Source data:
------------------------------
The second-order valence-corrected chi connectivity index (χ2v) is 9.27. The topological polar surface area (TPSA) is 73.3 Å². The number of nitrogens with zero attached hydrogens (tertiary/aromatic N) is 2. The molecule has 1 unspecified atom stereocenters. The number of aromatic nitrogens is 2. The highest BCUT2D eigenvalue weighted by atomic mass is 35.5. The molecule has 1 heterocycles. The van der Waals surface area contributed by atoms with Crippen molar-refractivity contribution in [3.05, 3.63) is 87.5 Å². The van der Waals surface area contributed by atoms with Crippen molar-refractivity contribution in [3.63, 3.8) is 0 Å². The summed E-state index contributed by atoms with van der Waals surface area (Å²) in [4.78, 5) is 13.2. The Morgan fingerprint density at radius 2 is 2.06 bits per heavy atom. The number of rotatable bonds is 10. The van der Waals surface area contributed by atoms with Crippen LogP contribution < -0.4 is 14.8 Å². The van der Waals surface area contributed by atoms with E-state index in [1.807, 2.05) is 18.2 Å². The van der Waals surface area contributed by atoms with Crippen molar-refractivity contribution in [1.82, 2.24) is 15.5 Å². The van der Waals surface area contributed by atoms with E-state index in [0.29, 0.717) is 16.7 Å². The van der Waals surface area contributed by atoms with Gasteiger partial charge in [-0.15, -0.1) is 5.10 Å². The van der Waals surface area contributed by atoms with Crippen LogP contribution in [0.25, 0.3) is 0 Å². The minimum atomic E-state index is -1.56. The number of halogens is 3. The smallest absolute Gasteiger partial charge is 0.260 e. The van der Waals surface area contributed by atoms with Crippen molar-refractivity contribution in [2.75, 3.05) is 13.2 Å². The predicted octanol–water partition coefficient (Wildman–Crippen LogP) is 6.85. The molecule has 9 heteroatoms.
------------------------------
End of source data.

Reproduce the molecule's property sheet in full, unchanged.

The second-order valence-corrected chi connectivity index (χ2v) is 9.27. The topological polar surface area (TPSA) is 73.3 Å². The number of nitrogens with zero attached hydrogens (tertiary/aromatic N) is 2. The molecule has 1 unspecified atom stereocenters. The number of aromatic nitrogens is 2. The highest BCUT2D eigenvalue weighted by atomic mass is 35.5. The molecule has 1 heterocycles. The van der Waals surface area contributed by atoms with Crippen molar-refractivity contribution in [3.05, 3.63) is 87.5 Å². The van der Waals surface area contributed by atoms with Crippen molar-refractivity contribution in [3.63, 3.8) is 0 Å². The summed E-state index contributed by atoms with van der Waals surface area (Å²) in [4.78, 5) is 13.2. The Morgan fingerprint density at radius 2 is 2.06 bits per heavy atom. The number of rotatable bonds is 10. The van der Waals surface area contributed by atoms with Crippen LogP contribution < -0.4 is 14.8 Å². The van der Waals surface area contributed by atoms with E-state index in [1.807, 2.05) is 18.2 Å². The van der Waals surface area contributed by atoms with Crippen molar-refractivity contribution in [1.82, 2.24) is 15.5 Å². The van der Waals surface area contributed by atoms with E-state index in [0.29, 0.717) is 16.7 Å². The van der Waals surface area contributed by atoms with Gasteiger partial charge in [-0.15, -0.1) is 5.10 Å². The van der Waals surface area contributed by atoms with Crippen LogP contribution in [0.25, 0.3) is 0 Å². The minimum atomic E-state index is -1.56. The number of halogens is 3. The smallest absolute Gasteiger partial charge is 0.260 e. The van der Waals surface area contributed by atoms with Crippen molar-refractivity contribution in [2.75, 3.05) is 13.2 Å². The predicted octanol–water partition coefficient (Wildman–Crippen LogP) is 6.85. The molecule has 9 heteroatoms.